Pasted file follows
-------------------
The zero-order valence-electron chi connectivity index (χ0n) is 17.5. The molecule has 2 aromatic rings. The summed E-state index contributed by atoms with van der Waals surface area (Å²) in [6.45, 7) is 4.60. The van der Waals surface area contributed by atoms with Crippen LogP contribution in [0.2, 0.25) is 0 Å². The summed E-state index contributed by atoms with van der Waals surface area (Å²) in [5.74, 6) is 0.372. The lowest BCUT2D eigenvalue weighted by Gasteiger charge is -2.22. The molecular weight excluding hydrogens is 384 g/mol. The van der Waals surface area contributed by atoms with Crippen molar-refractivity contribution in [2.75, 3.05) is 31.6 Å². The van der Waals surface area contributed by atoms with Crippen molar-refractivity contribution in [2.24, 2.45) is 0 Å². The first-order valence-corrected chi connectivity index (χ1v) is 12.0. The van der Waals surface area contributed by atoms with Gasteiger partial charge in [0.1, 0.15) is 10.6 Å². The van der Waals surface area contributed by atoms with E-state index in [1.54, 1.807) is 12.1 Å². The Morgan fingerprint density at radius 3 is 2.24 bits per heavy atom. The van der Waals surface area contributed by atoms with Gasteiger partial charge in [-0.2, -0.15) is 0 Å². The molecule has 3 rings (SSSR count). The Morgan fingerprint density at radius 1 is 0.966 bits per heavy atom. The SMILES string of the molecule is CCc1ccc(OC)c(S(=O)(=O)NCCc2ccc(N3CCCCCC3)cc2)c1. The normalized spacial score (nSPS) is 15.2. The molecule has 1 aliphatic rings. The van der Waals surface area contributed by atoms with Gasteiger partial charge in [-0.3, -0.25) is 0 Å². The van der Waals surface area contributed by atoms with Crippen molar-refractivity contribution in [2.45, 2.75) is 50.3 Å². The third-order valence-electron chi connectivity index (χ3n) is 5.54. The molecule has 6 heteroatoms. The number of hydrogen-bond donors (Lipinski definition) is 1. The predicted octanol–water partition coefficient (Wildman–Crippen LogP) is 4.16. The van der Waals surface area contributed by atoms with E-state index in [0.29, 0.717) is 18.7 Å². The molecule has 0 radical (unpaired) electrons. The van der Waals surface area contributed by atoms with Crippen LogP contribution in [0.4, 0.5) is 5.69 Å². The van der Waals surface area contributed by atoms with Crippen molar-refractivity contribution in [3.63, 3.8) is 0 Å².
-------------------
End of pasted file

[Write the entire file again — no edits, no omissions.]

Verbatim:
The zero-order valence-electron chi connectivity index (χ0n) is 17.5. The molecule has 2 aromatic rings. The summed E-state index contributed by atoms with van der Waals surface area (Å²) in [6.45, 7) is 4.60. The van der Waals surface area contributed by atoms with Crippen LogP contribution in [0.2, 0.25) is 0 Å². The summed E-state index contributed by atoms with van der Waals surface area (Å²) in [5.74, 6) is 0.372. The lowest BCUT2D eigenvalue weighted by Gasteiger charge is -2.22. The molecular weight excluding hydrogens is 384 g/mol. The van der Waals surface area contributed by atoms with Crippen molar-refractivity contribution in [2.75, 3.05) is 31.6 Å². The van der Waals surface area contributed by atoms with Crippen molar-refractivity contribution in [2.24, 2.45) is 0 Å². The first-order valence-corrected chi connectivity index (χ1v) is 12.0. The van der Waals surface area contributed by atoms with Gasteiger partial charge in [0.1, 0.15) is 10.6 Å². The van der Waals surface area contributed by atoms with E-state index in [1.54, 1.807) is 12.1 Å². The Morgan fingerprint density at radius 3 is 2.24 bits per heavy atom. The van der Waals surface area contributed by atoms with Gasteiger partial charge in [-0.2, -0.15) is 0 Å². The molecule has 3 rings (SSSR count). The Morgan fingerprint density at radius 1 is 0.966 bits per heavy atom. The SMILES string of the molecule is CCc1ccc(OC)c(S(=O)(=O)NCCc2ccc(N3CCCCCC3)cc2)c1. The normalized spacial score (nSPS) is 15.2. The molecule has 1 aliphatic rings. The van der Waals surface area contributed by atoms with Gasteiger partial charge in [-0.3, -0.25) is 0 Å². The van der Waals surface area contributed by atoms with Crippen molar-refractivity contribution in [2.45, 2.75) is 50.3 Å². The third-order valence-electron chi connectivity index (χ3n) is 5.54. The molecule has 6 heteroatoms. The number of hydrogen-bond donors (Lipinski definition) is 1. The predicted octanol–water partition coefficient (Wildman–Crippen LogP) is 4.16. The van der Waals surface area contributed by atoms with E-state index in [0.29, 0.717) is 18.7 Å². The molecule has 0 radical (unpaired) electrons. The van der Waals surface area contributed by atoms with Crippen LogP contribution in [0.4, 0.5) is 5.69 Å². The van der Waals surface area contributed by atoms with Crippen molar-refractivity contribution in [3.63, 3.8) is 0 Å².